Century Dictionary and Cyclopedia
- n. A note; a familiar note.
- n. the flesh of a chicken used for food
“And, if you were to send a poulet to a fine woman, in such a hand, she would think that it really came from the poulailler; which, by the bye, is the etymology of the word poulet; for Henry the Fourth of France used to send billets-doux to his mistresses by his poulailler, under pretense of sending them chickens; which gave the name of poulets to those short, but expressive manuscripts.”
“To poulet, or not to poulet, that is our question.”
“She squatted over a charcoal pit, cooking an aromatic chicken and gravy called poulet pays en sauce.”
“And, if you were to send a 'poulet' to a fine woman, in such a hand, she would think that it really came from the”
“a gendarme is 'poulet', the word for chicken in French.”
“Pre-order your poulet rouge, a slow-growing French breed of chicken prized for its rich flavor, from Evensong ($5 per pound).”
“Created by the founder of Le Cordon Bleu cookery school, Rosemary Hume – rather than her better-known business partner, celebrity florist Constance Spry, as is often claimed – poulet reine Elizabeth, as it was originally known, was a deliberate and tactful compromise between the luxurious and the thrifty for a country still under the dreary yoke of postwar rationing.”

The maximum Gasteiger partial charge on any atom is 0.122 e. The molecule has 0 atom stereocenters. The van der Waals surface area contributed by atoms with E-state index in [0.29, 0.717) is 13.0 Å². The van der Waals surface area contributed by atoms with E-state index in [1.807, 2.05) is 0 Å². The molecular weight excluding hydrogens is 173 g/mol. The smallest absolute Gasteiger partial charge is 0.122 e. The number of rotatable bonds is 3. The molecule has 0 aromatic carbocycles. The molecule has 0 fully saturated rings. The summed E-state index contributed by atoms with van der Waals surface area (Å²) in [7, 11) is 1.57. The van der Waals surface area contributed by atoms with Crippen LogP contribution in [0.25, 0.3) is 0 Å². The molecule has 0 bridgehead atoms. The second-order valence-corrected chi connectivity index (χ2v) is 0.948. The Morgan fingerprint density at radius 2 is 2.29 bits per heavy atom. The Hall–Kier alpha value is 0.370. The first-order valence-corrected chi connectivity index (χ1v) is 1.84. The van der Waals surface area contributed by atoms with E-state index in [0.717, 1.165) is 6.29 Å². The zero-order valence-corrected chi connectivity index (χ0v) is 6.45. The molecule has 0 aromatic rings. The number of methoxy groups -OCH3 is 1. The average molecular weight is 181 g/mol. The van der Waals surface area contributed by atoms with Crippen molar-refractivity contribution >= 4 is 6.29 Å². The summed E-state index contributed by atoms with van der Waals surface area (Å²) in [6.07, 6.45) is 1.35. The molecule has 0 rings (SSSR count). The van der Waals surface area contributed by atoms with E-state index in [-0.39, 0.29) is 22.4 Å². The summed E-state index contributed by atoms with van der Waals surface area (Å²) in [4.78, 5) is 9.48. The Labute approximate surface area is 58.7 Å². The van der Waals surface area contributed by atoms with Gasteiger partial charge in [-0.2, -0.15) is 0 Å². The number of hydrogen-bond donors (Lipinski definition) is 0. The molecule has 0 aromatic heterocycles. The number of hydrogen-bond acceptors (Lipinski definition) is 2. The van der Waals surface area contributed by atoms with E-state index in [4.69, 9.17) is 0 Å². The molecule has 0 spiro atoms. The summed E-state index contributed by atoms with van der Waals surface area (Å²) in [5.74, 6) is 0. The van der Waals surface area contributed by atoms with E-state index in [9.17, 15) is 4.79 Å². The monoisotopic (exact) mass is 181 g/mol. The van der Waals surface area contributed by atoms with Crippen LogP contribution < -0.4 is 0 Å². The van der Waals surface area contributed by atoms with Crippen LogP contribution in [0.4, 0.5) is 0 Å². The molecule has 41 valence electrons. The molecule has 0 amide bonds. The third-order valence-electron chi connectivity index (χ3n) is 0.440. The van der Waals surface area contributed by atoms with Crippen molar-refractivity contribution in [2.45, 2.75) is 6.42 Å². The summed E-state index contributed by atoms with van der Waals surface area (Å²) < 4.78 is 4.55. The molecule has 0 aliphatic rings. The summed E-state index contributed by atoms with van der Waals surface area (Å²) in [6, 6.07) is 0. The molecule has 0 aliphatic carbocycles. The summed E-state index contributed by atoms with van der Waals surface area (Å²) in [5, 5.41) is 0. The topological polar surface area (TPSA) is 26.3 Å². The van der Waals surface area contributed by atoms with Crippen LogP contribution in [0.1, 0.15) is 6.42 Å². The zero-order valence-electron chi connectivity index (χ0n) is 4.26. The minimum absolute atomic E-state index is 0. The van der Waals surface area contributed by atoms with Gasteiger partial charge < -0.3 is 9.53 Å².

“The recipe I like has three main ingredients: artichokes, foie gras and a poulet de Bresse.”
“Once in a while the poulet roti came out with an ever-so-slight taste of Égoiste, and the Acqua di Parma samples exhibited just a soupçon of Acqua di Frogslegs.”
“He has ordered her poulet à la crème and she is pleasantly surprised by the creamy chicken, mushroom and onion dish.”
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